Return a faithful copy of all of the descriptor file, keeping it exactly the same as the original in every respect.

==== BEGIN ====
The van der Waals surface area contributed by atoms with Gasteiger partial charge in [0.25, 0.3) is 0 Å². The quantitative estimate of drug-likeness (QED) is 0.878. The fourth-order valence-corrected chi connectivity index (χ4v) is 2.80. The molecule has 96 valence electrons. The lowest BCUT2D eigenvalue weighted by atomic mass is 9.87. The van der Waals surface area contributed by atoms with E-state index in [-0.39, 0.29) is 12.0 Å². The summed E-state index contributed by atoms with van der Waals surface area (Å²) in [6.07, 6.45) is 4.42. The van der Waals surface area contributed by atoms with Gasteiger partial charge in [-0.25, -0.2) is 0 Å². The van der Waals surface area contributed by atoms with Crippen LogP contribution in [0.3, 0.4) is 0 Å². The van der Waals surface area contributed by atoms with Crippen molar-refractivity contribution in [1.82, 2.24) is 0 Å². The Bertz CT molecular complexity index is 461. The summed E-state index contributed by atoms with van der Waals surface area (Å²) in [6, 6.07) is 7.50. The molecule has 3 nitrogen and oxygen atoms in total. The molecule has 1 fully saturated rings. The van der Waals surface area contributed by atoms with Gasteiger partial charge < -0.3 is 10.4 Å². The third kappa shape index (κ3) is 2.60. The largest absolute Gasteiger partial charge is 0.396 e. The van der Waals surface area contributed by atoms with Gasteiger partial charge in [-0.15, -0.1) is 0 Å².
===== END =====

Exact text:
The van der Waals surface area contributed by atoms with Gasteiger partial charge in [0.25, 0.3) is 0 Å². The quantitative estimate of drug-likeness (QED) is 0.878. The fourth-order valence-corrected chi connectivity index (χ4v) is 2.80. The molecule has 96 valence electrons. The lowest BCUT2D eigenvalue weighted by atomic mass is 9.87. The van der Waals surface area contributed by atoms with E-state index in [-0.39, 0.29) is 12.0 Å². The summed E-state index contributed by atoms with van der Waals surface area (Å²) in [6.07, 6.45) is 4.42. The van der Waals surface area contributed by atoms with Gasteiger partial charge in [-0.25, -0.2) is 0 Å². The van der Waals surface area contributed by atoms with Crippen LogP contribution in [0.3, 0.4) is 0 Å². The van der Waals surface area contributed by atoms with Crippen molar-refractivity contribution in [1.82, 2.24) is 0 Å². The Bertz CT molecular complexity index is 461. The summed E-state index contributed by atoms with van der Waals surface area (Å²) in [6, 6.07) is 7.50. The molecule has 3 nitrogen and oxygen atoms in total. The molecule has 1 fully saturated rings. The van der Waals surface area contributed by atoms with Gasteiger partial charge < -0.3 is 10.4 Å². The third kappa shape index (κ3) is 2.60. The largest absolute Gasteiger partial charge is 0.396 e. The van der Waals surface area contributed by atoms with Gasteiger partial charge in [-0.15, -0.1) is 0 Å².